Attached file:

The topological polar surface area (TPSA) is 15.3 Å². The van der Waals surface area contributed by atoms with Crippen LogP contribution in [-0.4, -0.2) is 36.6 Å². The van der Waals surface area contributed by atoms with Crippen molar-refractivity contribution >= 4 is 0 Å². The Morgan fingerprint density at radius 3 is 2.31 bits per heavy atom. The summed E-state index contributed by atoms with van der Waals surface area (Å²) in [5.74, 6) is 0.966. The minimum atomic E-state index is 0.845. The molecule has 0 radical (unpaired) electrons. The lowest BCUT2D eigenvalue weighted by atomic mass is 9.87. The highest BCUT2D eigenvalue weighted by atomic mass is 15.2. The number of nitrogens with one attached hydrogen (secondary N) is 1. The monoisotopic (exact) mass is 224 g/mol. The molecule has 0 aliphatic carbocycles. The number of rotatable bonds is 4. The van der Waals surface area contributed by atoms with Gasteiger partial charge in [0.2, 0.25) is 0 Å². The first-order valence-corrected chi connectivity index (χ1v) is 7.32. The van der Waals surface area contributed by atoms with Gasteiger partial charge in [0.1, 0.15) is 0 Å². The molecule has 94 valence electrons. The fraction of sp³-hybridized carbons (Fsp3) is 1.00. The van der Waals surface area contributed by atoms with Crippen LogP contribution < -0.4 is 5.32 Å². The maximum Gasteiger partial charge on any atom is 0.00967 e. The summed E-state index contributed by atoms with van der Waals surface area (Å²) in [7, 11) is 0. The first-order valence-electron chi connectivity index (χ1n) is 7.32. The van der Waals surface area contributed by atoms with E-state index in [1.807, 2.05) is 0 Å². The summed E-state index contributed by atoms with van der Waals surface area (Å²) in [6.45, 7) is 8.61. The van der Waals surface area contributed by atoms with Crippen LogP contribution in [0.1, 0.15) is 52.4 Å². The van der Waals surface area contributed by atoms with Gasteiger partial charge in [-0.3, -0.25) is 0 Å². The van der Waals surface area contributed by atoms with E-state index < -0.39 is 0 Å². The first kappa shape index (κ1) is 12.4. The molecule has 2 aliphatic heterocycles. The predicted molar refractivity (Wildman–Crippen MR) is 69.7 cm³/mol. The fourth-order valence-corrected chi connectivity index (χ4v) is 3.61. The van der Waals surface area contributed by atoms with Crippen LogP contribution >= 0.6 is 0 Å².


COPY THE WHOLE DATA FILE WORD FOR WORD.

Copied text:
The topological polar surface area (TPSA) is 15.3 Å². The van der Waals surface area contributed by atoms with Crippen LogP contribution in [-0.4, -0.2) is 36.6 Å². The van der Waals surface area contributed by atoms with Crippen molar-refractivity contribution >= 4 is 0 Å². The Morgan fingerprint density at radius 3 is 2.31 bits per heavy atom. The summed E-state index contributed by atoms with van der Waals surface area (Å²) in [5.74, 6) is 0.966. The minimum atomic E-state index is 0.845. The molecule has 0 radical (unpaired) electrons. The lowest BCUT2D eigenvalue weighted by atomic mass is 9.87. The highest BCUT2D eigenvalue weighted by atomic mass is 15.2. The number of nitrogens with one attached hydrogen (secondary N) is 1. The monoisotopic (exact) mass is 224 g/mol. The molecule has 0 aliphatic carbocycles. The number of rotatable bonds is 4. The van der Waals surface area contributed by atoms with Gasteiger partial charge in [0.2, 0.25) is 0 Å². The first-order valence-corrected chi connectivity index (χ1v) is 7.32. The van der Waals surface area contributed by atoms with Gasteiger partial charge in [0.1, 0.15) is 0 Å². The molecule has 94 valence electrons. The fraction of sp³-hybridized carbons (Fsp3) is 1.00. The van der Waals surface area contributed by atoms with Crippen LogP contribution < -0.4 is 5.32 Å². The maximum Gasteiger partial charge on any atom is 0.00967 e. The summed E-state index contributed by atoms with van der Waals surface area (Å²) in [7, 11) is 0. The first-order valence-electron chi connectivity index (χ1n) is 7.32. The van der Waals surface area contributed by atoms with E-state index in [1.807, 2.05) is 0 Å². The summed E-state index contributed by atoms with van der Waals surface area (Å²) in [6.45, 7) is 8.61. The van der Waals surface area contributed by atoms with Crippen LogP contribution in [0.1, 0.15) is 52.4 Å². The van der Waals surface area contributed by atoms with Gasteiger partial charge in [-0.3, -0.25) is 0 Å². The van der Waals surface area contributed by atoms with E-state index < -0.39 is 0 Å². The first kappa shape index (κ1) is 12.4. The molecule has 2 aliphatic heterocycles. The predicted molar refractivity (Wildman–Crippen MR) is 69.7 cm³/mol. The fourth-order valence-corrected chi connectivity index (χ4v) is 3.61. The van der Waals surface area contributed by atoms with Crippen LogP contribution >= 0.6 is 0 Å².